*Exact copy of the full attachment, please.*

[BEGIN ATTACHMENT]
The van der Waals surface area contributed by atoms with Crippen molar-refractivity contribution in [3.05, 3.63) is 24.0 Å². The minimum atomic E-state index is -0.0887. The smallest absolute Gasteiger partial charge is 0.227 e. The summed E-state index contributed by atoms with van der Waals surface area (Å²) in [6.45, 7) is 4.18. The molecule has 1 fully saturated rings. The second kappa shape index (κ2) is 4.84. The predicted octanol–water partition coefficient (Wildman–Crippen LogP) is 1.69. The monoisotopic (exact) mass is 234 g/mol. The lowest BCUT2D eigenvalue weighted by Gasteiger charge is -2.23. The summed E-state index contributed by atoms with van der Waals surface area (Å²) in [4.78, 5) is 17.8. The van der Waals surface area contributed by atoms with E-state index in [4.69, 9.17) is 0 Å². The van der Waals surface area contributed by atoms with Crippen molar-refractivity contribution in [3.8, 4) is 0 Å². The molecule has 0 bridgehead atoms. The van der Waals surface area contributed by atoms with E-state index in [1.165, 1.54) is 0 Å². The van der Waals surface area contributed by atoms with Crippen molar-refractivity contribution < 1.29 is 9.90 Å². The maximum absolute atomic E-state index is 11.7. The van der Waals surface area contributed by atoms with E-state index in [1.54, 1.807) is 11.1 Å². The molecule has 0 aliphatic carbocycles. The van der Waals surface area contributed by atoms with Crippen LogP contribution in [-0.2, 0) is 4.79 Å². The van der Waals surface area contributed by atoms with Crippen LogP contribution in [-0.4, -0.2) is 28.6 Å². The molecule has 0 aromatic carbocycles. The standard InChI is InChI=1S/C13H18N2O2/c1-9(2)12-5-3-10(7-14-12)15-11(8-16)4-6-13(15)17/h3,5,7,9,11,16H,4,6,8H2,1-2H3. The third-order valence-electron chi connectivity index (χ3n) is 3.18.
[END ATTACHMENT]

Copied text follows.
The van der Waals surface area contributed by atoms with Crippen molar-refractivity contribution in [3.05, 3.63) is 24.0 Å². The minimum atomic E-state index is -0.0887. The smallest absolute Gasteiger partial charge is 0.227 e. The summed E-state index contributed by atoms with van der Waals surface area (Å²) in [6.45, 7) is 4.18. The molecule has 1 fully saturated rings. The second kappa shape index (κ2) is 4.84. The predicted octanol–water partition coefficient (Wildman–Crippen LogP) is 1.69. The monoisotopic (exact) mass is 234 g/mol. The lowest BCUT2D eigenvalue weighted by Gasteiger charge is -2.23. The summed E-state index contributed by atoms with van der Waals surface area (Å²) in [4.78, 5) is 17.8. The van der Waals surface area contributed by atoms with E-state index in [4.69, 9.17) is 0 Å². The van der Waals surface area contributed by atoms with Crippen molar-refractivity contribution in [3.8, 4) is 0 Å². The molecule has 0 bridgehead atoms. The van der Waals surface area contributed by atoms with E-state index in [1.165, 1.54) is 0 Å². The van der Waals surface area contributed by atoms with Crippen molar-refractivity contribution < 1.29 is 9.90 Å². The maximum absolute atomic E-state index is 11.7. The van der Waals surface area contributed by atoms with E-state index in [1.54, 1.807) is 11.1 Å². The molecule has 0 aliphatic carbocycles. The van der Waals surface area contributed by atoms with Crippen LogP contribution in [-0.2, 0) is 4.79 Å². The van der Waals surface area contributed by atoms with Crippen LogP contribution in [-0.4, -0.2) is 28.6 Å². The molecule has 0 aromatic carbocycles. The standard InChI is InChI=1S/C13H18N2O2/c1-9(2)12-5-3-10(7-14-12)15-11(8-16)4-6-13(15)17/h3,5,7,9,11,16H,4,6,8H2,1-2H3. The third-order valence-electron chi connectivity index (χ3n) is 3.18.